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How researchers are working to render disease obsolete

PHIND scientists discuss how to stop disease in its track, aiming for earlier diagnostics and more precise medical treatments.

Stanford scientists out to thwart disease have a lofty new goal: to stop it before it even starts.

The effort is anchored by a group of scientists in Stanford's new Precision Health and Integrated Diagnostics Center, or PHIND, which challenges scientists from all disciplines to bring their most bold and forward-thinking ideas to the table in an effort to find earlier diagnostics and more precise treatments for diseases.

In a video that pairs with a story I wrote for the latest issue of Stanford Medicine, Lloyd Minor, MD, dean of the School of Medicine, explains the interdisciplinary nature of precision health and by extension, PHIND:

We're seeing people from fields previously unconcerned about biology and medicine starting to focus on biomedical problems. The problems that we want to confront with precision health are so complex that to really tackle them effectively we have to bring together people from different disciplines with complimentary talents in ways that break down these problems and achieve the solutions we want to see.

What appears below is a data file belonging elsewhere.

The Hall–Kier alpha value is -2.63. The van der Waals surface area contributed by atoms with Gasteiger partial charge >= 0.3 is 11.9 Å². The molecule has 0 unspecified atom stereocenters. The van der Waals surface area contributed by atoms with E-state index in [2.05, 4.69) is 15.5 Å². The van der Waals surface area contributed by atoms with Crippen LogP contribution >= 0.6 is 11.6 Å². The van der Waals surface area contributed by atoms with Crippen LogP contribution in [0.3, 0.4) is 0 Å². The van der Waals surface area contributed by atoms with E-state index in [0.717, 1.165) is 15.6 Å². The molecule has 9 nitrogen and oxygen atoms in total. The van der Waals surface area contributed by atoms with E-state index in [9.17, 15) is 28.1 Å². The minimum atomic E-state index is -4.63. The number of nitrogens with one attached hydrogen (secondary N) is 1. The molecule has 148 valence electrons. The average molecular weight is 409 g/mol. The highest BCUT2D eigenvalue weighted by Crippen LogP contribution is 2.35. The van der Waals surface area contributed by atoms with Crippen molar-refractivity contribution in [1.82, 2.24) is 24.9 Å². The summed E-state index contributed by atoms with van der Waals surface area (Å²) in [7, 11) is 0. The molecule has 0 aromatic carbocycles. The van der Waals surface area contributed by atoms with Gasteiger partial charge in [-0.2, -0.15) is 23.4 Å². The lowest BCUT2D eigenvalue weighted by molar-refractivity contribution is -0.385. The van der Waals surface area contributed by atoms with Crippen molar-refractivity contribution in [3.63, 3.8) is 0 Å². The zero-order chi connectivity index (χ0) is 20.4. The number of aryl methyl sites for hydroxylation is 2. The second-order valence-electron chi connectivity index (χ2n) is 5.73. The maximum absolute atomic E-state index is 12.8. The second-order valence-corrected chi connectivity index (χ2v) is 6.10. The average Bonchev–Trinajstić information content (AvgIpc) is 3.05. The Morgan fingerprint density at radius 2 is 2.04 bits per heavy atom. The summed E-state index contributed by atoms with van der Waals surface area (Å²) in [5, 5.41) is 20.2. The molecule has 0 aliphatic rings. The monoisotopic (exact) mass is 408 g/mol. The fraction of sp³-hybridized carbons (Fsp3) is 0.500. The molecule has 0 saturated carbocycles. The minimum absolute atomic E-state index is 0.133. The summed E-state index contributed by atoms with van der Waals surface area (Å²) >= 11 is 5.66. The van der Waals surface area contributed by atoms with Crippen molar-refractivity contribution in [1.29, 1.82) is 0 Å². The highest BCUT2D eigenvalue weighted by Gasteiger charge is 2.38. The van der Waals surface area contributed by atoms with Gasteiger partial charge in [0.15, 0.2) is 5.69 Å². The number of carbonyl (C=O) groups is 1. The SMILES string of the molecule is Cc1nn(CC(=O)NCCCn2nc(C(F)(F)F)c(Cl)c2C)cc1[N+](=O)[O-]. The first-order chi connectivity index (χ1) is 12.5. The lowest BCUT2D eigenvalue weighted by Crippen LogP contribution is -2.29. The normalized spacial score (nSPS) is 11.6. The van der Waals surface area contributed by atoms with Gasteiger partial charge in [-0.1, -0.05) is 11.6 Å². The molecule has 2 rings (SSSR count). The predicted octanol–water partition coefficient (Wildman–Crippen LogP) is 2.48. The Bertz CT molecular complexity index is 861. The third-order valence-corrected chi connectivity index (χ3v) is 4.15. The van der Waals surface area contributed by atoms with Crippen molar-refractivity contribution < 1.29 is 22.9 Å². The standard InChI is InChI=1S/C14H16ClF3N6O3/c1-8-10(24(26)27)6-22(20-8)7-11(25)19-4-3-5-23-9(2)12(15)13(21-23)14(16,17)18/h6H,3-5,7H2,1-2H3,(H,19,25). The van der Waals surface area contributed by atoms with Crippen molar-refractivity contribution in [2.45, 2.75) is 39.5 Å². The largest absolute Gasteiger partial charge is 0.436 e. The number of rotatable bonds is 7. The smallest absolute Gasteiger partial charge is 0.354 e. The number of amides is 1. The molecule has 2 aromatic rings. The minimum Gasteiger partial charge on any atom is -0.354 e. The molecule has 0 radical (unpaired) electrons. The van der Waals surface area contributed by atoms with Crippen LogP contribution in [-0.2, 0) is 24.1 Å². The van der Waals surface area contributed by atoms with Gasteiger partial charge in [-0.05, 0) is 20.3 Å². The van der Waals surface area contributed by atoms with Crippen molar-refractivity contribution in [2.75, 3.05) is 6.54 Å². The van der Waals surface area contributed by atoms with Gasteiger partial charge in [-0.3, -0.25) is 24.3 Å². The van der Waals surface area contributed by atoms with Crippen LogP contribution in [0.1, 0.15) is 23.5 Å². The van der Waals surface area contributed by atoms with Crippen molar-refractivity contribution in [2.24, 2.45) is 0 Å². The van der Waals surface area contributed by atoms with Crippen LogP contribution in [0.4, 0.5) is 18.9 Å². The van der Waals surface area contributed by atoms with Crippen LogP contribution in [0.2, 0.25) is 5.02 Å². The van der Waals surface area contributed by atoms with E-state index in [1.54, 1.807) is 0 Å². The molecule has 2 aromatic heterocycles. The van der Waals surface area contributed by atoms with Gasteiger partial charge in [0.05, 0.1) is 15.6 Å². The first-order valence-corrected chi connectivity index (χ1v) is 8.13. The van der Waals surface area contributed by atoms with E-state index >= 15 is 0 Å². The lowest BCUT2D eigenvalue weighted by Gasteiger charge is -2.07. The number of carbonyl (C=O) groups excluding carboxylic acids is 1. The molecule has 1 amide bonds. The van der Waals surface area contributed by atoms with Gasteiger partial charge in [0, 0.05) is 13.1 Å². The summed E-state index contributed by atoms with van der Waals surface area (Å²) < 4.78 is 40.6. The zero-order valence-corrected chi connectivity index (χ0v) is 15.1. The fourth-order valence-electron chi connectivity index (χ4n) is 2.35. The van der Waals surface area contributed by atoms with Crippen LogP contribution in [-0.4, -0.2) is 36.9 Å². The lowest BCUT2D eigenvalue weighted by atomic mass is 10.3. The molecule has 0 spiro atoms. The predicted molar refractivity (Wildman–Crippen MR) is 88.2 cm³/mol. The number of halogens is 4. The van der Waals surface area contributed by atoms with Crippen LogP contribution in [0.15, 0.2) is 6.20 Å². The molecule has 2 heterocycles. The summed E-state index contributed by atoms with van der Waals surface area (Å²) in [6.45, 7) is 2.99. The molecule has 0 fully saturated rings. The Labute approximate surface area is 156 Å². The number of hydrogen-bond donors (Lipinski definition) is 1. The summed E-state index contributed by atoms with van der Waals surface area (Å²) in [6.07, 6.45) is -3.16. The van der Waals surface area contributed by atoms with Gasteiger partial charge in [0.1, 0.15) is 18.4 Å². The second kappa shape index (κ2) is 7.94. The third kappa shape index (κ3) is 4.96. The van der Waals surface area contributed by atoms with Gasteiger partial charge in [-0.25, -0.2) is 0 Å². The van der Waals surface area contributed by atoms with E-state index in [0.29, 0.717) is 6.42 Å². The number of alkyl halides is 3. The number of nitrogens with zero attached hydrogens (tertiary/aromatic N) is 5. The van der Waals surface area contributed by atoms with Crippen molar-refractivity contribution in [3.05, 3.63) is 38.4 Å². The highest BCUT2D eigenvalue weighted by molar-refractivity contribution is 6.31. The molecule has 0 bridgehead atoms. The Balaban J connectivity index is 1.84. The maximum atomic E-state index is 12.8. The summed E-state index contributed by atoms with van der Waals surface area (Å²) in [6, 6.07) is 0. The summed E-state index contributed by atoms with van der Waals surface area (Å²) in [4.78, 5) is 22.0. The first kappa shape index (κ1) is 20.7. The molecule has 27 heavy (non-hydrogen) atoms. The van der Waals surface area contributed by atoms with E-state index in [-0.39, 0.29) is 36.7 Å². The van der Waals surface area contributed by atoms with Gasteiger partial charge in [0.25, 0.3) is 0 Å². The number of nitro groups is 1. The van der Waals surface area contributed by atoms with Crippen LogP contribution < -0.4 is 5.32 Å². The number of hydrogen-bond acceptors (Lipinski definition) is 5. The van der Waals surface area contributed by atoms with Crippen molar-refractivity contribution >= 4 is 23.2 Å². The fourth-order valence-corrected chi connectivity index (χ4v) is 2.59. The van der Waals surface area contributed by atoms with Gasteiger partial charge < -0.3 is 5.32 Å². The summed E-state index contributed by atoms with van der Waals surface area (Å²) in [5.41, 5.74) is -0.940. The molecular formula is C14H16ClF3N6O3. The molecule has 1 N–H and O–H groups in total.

In the video, which I've fondly dubbed "the superheroes of PHIND," three scientists, along with Minor and PHIND Director Sanjiv “Sam” Gambhir, MD, PhD, illustrate what it means to conduct research in the context of precision health. Between detecting signs of cancer earlier, using biological profiles to monitor and sustain healthy levels of blood sugar, longitudinally monitoring adolescents to prevent teen suicides, and more, PHIND reaches all corners of human health.

Illustration by Mark Smith; video by Mark Hanlon

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